Welcome to our new web site!
To give our readers a chance to experience all that our new website has to offer, we have made all content freely avaiable, through October 1, 2018.
During this time, print and digital subscribers will not need to log in to view our stories or e-editions.
Demand for peanut butter and jelly ales, IPAs at over $9 a can and beers with over 10 percent alcohol by volume make business a balancing act for Lansing’s traditional bar scene.
“Twenty years ago I was a regular here, so I can tell you first hand that there were no flavored things,” Stober’s manager Rene Gustafson said. “It was all Miller and Bud products, although there was also PBR and Stroh’s.”
The interior of the bar, sporting stained glass of Merlin the Magician, a classic jukebox, gargoyle-esque griffins and shuffle boards, might feel like a time capsule to old school bar culture. After all, it was the first liquor license issued to a Lansing bar after prohibition in 1933. But its myriad craft brew cans in its fridge show roots in the 21st century.
Stober’s used to buy around $800 a week in bottled and canned beers total, Gustafson said. Now they are doing around $1500 a week with their craft beer distributors.
“I don’t see craft brews disappearing,” she said. “We absolutely had to adapt.”
Catering to the domestic and craft brewing crowd is a challenge, she said. “We are just trying to keep flexible.”
Stober’s keeps a stout, cider, two IPAs, a blood orange ale, Oberon and Fat Tire on tap for the craft crowd, she said. Budweiser, Bud Light, Miller High Life and Miller Light are on tap for domestics.
The first notice of craft brews surging came from a meeting eight years ago with M&M Distributing, which is now West Side Beer distributing, she said.
“They had all of us meet up at the Loft, and had a whole spiel about how it’s not going away. Now, it’s just getting bigger.”
Gustafson said beer is becoming the next wine, and that isn’t necessarily a bad thing.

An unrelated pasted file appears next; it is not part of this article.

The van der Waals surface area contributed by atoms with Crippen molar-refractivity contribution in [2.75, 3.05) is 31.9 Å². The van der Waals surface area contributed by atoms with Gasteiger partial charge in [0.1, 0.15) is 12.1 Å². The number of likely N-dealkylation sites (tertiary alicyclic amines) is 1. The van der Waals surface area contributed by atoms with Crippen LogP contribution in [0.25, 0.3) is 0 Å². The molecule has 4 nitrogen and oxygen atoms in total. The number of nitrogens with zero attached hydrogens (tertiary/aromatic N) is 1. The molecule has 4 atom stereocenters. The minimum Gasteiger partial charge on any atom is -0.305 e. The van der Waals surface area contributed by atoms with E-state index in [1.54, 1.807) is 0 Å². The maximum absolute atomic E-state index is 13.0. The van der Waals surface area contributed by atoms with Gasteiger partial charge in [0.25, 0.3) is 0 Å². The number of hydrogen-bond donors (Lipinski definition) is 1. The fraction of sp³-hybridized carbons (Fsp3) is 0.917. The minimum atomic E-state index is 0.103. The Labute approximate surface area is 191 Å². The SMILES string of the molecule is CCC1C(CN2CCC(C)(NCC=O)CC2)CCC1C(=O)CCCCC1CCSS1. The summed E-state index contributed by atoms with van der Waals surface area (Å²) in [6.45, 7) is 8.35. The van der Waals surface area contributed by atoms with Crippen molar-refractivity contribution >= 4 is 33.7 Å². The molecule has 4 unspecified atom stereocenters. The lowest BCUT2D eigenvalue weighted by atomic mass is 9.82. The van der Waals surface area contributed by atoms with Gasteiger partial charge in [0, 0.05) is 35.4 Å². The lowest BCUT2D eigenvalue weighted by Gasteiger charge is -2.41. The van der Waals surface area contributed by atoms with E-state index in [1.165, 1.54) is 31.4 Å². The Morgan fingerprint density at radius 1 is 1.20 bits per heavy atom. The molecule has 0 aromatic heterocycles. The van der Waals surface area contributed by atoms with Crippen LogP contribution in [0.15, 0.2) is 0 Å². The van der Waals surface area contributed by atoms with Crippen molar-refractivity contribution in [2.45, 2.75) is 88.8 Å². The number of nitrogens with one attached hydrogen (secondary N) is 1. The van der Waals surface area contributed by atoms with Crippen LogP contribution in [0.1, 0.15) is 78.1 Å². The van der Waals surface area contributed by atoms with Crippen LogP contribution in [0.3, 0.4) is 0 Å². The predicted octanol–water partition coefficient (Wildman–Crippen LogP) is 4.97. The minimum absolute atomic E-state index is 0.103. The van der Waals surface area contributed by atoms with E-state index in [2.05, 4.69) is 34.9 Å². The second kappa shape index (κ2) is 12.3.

“I went to a beer and food pairing and it was marvelous.”
However, people do get a little pretentious, Gustafson said.
“I get judged when I go to other bars and just drink a blonde or wheat. Someone will come up to me and say, ‘Oh god how can you drink that? Let me show you a good beer!’ It happens.”
Old Town’s Unicorn Lounge markets itself as a backlash to a bar scene rife with overcomplicated choices. Its front door signage warns of no mojitos and booze grandpas like.
As far as beer goes, the Unicorn Lounge satirizes craft beer trends while supporting them. They split their canned beers into four sections: “Regular Joe” domestics, “Fancy Nancy” imports, “Try Hard” craft brews and “Show Off” craft IPAs.
“I think craft beers are hot right now, and might cool down a bit,” manager Matt Gregory said. “The beer itself isn’t pretentious. It is the people who are drinking it that are.”
There is nothing wrong with wanting to drink good beer, Gregory said. “I see a lot of people like to have one or two nice beers before drinking the domestics.”
The beer scene is better since the craft surge, Gregory said.
“I like that people are doing new things. Brewing beer from what I understand is an art form — you express yourself with it. People are making these things because it is what they like.”
This changes the reason people go out to drink, he added.
“People will go out and try a new beer, because they haven’t heard of it before. When I first started, this isn’t what people drank. You drank what you knew, and weren’t as experimental with new beers.”
Having more choices adds more purpose to drinking, Gregory said.
“It’s not drinking just to drink. You go out and enjoy the flavors and can have a nice beer at lunch that will complement your meal better than a Bud Light ever would.”
The 80 year old B&I Bar in the vanished town of Millet on the westside proudly proclaims itself, “the best damn dive bar around.” The rugged establishment looks like a piecemeal Bavarian style shack and Old West saloon.
Owner Robert Van Patten said craft brew drinkers sometimes mess around with those who like domestics.
“They tell my Bud Light drinkers, ‘What are you drinking that water for?’ They make crazy jokes. I don’t get it the other way though. People drinking domestic lagers don’t give it to the craft beer drinkers,” he said.
The saturation point for breweries and craft beers in Lansing will be interesting to see, he added.
“Lansing is not a big town. I know a few of the owners of the microbreweries and they are doing very well.”
Two breweries are closing down in Grand Rapids due to oversaturation, Van Patten said.
“The big ones can be doing too well, or small ones can be too specialized. There is a myriad of reasons why the market can cannibalize itself for lack of better terms.”
Peanut butter ale and other specialized beers don’t scare B&I, Van Patten said.
“As a business owner, if there is high demand for something out there that might seem crazy for a lot of people, and if there are people going to drink it, I’ll sell it.”
Crazy in this sense isn’t bad, Van Patten added.
“It’s just beer standards have changed so drastically.”